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How Did The CEO Predictions Come To Pass?

How Did The CEO Predictions Come To Pass?

At the start of 2013, Gulf Business asked the region’s business leaders to gaze into their crystal balls and predict the Gulf’s fortunes for the year ahead. How did they do?

MOHAMED ALABBAR

Chairman and CEO, Emaar Properties

He said: “The momentum of growth and the strong foundation for the future assure a significant year in 2013 for the property sector.”

The reality: As a result of strong demand and improved economic sentiment, Dubai’s housing prices increased by around 30 per cent in 2013. This year’s Cityscape Global saw a clutch of mega projects announced or restarted, including The Lagoons by Emaar and Dubai Holding, Nakheel’s Palm Deira and Al Habtoor City.

Psychic-o-meter: 10/10

VIPEN SETHI

CEO, Landmark Group

He said: “The region’s retail industry is expected to grow at a CAGR of around 10 per cent during 2011-2014.”

The reality: A.T. Kearney’s Global Retail Development Index 2013 ranked the UAE at five, Kuwait at eight, Oman at 14 and Saudi Arabia at 16 in the world’s top 20 global retail destinations in terms of growth. We’d say Sethi is bang on target with his optimistic prediction.

Psychic-o-meter: 10/10

MUSTAFA O. VAZAYIL

Managing director, Gargash Insurance Services

He said: “The insurance industry will definitely grow by at least 10 to 15 per cent in 2013. We will see rates going up on motor insurance, medical and property.”

The reality: According to official estimates, the UAE’s insurance sector is likely to expand around 10 per cent this year, and growth may accelerate after reforms which are currently being planned, the director-general of the government’s Insurance Authority said in October.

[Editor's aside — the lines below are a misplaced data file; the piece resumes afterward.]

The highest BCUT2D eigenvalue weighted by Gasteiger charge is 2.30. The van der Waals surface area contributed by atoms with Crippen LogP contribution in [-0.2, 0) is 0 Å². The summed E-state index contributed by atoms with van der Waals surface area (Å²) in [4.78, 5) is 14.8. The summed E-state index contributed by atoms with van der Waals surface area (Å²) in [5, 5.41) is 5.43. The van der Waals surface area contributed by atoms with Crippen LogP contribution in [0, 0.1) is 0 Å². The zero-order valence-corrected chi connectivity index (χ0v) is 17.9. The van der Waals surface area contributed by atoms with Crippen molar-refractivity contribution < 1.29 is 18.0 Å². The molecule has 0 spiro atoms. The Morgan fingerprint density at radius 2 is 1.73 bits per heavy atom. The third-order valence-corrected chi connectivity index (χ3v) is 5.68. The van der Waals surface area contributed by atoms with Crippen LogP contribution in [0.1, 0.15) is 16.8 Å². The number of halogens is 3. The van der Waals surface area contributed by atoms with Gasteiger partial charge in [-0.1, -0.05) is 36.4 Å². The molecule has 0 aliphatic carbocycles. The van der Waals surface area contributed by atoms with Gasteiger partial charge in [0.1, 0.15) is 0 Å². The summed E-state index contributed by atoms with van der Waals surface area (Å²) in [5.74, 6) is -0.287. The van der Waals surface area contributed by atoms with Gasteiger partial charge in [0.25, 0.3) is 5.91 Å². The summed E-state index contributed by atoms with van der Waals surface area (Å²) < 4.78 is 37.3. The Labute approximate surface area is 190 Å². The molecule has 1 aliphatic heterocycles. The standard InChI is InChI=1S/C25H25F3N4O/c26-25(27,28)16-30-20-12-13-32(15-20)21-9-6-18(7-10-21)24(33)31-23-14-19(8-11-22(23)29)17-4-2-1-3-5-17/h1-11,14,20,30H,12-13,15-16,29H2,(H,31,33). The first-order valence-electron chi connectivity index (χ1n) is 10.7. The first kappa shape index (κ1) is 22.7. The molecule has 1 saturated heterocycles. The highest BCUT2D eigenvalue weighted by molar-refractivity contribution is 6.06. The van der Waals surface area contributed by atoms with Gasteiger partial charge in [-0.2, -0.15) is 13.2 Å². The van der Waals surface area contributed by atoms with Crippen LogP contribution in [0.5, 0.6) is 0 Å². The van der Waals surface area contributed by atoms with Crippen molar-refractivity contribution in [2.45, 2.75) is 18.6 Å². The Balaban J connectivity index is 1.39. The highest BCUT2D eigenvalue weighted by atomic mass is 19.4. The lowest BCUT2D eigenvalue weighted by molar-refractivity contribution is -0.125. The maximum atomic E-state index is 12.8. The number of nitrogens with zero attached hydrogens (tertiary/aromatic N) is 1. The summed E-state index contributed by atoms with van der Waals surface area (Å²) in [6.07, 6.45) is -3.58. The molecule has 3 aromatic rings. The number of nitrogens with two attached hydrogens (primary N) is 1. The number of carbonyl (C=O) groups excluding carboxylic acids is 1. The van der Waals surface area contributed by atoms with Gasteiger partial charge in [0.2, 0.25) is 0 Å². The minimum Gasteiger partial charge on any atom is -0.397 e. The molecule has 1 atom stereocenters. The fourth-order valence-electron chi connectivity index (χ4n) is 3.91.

Psychic-o-meter: 10/10

V SHANKAR

Group executive director and CEO, Europe, Middle East, Africa and the Americas, Standard Chartered

He said: “It will be a good year for most stock markets.”

The reality: Dubai Financial Market grew by over 80 per cent this year, ranking it as one of the world’s best performing indices. In the US, the Dow is up 21.4 per cent, the S&P is up 25.9 per cent and the Nasdaq has the biggest gain at 33.7 per cent.

Psychic-o-meter: 9/10

AVI BHOJANI

Group CEO, Bates PanGulf Group

He said: “We are confident that the UAE will grow even more significantly in 2013, the UAE’s concerted bid for the Expo positions Dubai as the oasis of ambition and optimism.”

The reality: Dubai clinched the World Expo hosting rights for 2020. Dubai’s real gross domestic product (GDP) is projected to climb 4.7 per cent in 2013, according to Dubai’s Department of Economic Development.

Psychic-o-meter: 8/10

RICK PUDNER

Group CEO, Emirates NBD (outgoing)

He said: “Banks will focus on network optimisation, differentiation of branch formats, improved customer service and convincing value propositions for customers to capture a greater share of the fee generating business.”

The reality: Indeed, competition for slim pickings in an oversaturated market drove almost all of the UAE’s banks to announce improved customer service programmes and product offerings this year. However, we’d argue that the UAE still has a long way to go in improving its retail banking customer service and optimising its systems.

Psychic-o-meter: 6/10

TIM CLARK

President, Emirates

He said: “Unless airlines move to become more efficient and eliminate unnecessary costs, more will be consigned to aviation’s graveyard.”

The reality: Bahrain Air closed down in February this year, blaming political unrest and the government’s refusal to pay it compensation. The only other global casualties were former national carrier of Armenia, Armavia; German regional airline Olt Ostfriesische Lufttransport; and Brit Air and Airlinair, which were folded into French airline HOP!

Psychic-o-meter: 6/10

KHALDOUN TABARI

CEO, Drake & Scull International

He said: “Having the biggest GDP and population in the GCC region, Saudi Arabia is naturally projected to be the most buoyant construction hotspot, even globally.”

The reality: Approximately $442 billion of projects were in the design, bidding or construction stage in Saudi Arabia for the period ending July 2013, according to Zawya research. However, the Kingdom’s construction industry has since been dampened by delays in project implementation as a result of changes in labour laws governing foreign workers.

Psychic-o-meter: 5/10

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